Holt said the fur industry makes for an easy target by activists. With the proposed ban in New York City last year, the anti-fur activists attended public meetings, made headline-grabbing statements and put pressure on local elected officials. But Holt noted that the garment industry was opposed to the ban and was also backed by a diverse group of other supporters such as Hasidic Jews and African-Americans as well as Russian and Ukrainian cultural communities.
David Linkhart, fur trapper, said fur “was just the easiest target since it is not used by that large of a segment of the population and is not considered essential.” However, it is a thriving industry. Globally, the fur trade is a $40 billion business.
When asked, specifically, what was at stake with a proposed fur ban in New York, Timothy Grant, spokesperson for FurNYC, described it as “another nail in the coffin to the city’s neglected middle class – and mom and pops.” Grant said thousands of jobs are at stake, and “hundreds of small businesses, and billions in taxable revenues that fund social services for underserved communities.”
“The fur ban proposal is another way of legislating morality without any due consideration to fur’s superiority as a sustainable product, and instead leading the way for more plastic-based garments to be worn and later discarded to pollute our environment,” Grant explained. “As one of the few remaining fashion manufacturing centers in the Garment Center, this proposal is no less than a direct affront to hard-working New Yorkers and the survival of the fashion industry in New York City.”
So why is the debate centered on fur while wearing leather, or wool or eating meat is not discussed? “It is simple,” Kaplan said. “Fur represents luxury, and in an era of increasing economic disparity, it provides an easy target, stirring people to attack what is perceived to be a trademark of the wealthy. But make no mistake, campaigns against leather, wool and meat are all well underway. We’ve seen anti-leather and wool protestors and billboards during fashion week events for the past several years.”
And are elected officials and policymakers setting themselves up for conflict down the road? Kaplan said it was likely and noted that a growing number of municipalities are considering bans of Foie Gras. “With the precedence of the fur bans, when animal rights groups come back with campaigns to ban leather or meat, how will lawmakers say no?” Kaplan said. “How will they decide which animals should be saved from use while others are allowed for human consumption?”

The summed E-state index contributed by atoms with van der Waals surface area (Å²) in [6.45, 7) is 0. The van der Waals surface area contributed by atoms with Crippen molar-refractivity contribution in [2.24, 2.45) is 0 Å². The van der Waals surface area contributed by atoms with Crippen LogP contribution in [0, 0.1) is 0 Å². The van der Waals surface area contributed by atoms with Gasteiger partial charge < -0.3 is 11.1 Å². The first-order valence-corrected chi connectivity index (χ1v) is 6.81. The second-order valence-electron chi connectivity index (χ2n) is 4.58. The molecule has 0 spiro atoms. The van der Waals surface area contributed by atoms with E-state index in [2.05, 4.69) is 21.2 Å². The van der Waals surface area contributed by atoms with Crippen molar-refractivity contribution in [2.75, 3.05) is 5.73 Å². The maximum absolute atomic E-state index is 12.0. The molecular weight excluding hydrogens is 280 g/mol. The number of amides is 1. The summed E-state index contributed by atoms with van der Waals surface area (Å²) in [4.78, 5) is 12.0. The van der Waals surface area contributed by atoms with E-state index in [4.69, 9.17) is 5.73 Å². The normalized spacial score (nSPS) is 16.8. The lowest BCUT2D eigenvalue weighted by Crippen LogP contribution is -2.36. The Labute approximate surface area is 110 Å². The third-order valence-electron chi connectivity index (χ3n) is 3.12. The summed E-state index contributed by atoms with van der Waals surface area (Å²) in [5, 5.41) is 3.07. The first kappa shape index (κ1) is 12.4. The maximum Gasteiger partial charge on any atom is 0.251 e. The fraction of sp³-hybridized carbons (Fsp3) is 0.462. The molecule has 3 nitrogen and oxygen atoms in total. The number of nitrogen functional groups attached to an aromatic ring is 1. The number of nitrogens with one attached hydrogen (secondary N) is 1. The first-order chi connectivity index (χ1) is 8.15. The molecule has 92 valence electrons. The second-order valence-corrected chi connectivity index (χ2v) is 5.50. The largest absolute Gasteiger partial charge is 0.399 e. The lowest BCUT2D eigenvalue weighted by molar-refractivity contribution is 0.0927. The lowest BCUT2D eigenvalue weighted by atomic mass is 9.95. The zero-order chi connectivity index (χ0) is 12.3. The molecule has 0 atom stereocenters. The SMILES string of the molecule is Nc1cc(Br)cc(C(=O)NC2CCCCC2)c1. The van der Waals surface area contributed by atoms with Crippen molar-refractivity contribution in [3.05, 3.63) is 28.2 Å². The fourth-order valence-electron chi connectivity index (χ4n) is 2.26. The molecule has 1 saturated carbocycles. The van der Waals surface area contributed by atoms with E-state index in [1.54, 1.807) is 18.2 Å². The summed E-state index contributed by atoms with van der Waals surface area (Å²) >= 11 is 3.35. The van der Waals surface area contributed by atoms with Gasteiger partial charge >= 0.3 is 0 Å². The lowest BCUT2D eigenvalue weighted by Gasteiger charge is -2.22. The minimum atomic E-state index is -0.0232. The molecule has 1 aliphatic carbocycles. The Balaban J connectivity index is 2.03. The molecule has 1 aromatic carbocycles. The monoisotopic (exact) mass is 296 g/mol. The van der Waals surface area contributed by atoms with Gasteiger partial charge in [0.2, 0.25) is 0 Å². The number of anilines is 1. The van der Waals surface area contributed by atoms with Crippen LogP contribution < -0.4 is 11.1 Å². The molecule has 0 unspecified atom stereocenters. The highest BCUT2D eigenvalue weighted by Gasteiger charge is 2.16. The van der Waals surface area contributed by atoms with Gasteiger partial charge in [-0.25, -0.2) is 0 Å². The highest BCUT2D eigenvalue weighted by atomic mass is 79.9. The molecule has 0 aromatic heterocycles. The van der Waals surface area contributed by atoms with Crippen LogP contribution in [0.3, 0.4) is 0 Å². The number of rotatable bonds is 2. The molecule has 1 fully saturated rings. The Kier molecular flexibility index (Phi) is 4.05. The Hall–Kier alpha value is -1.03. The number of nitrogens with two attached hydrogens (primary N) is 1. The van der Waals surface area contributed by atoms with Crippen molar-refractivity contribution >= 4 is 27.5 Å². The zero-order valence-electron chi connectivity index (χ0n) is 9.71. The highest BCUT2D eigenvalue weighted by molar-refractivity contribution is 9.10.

For designers and retailers as well as influencers and consumers, Kaplan said it is important to recognize that the fur bans “do not reflect current consumer attitudes towards fur but are a direct result of the unsuccessful efforts of animal activists to convince consumers to stop buying fur as witnessed by the continued popularity of fur.”
Holt said since the mid-1980s, animal rights activists have been “trying to get consumers to stop wearing fur. And consumers have not responded in the way they wanted. So, now, they’re focused on taking ‘choice’ away from consumers.” Holt said the goal is to strip away the “buying opportunity from consumers.”
A heated issue
What’s also discouraging – from both sides of the issue – is that over the past 40 years, the “conversation” about fur and its use has deteriorated, Holt noted. There’s no compromise, and the fur industry is faced with activists who see the issue in black and white terms. For their part, they’ve dug into an argument that animal welfare trumps everything else. And they’ve not come to the table to discuss anything else, which frustrates fur industry veterans such as Holt who are willing to educate and inform.
Kaplan said animal rights activists now “hold an uncompromising view that humans have no right to use animals for any purpose. They oppose any use of animals, even for food, vital medical research or as pets.”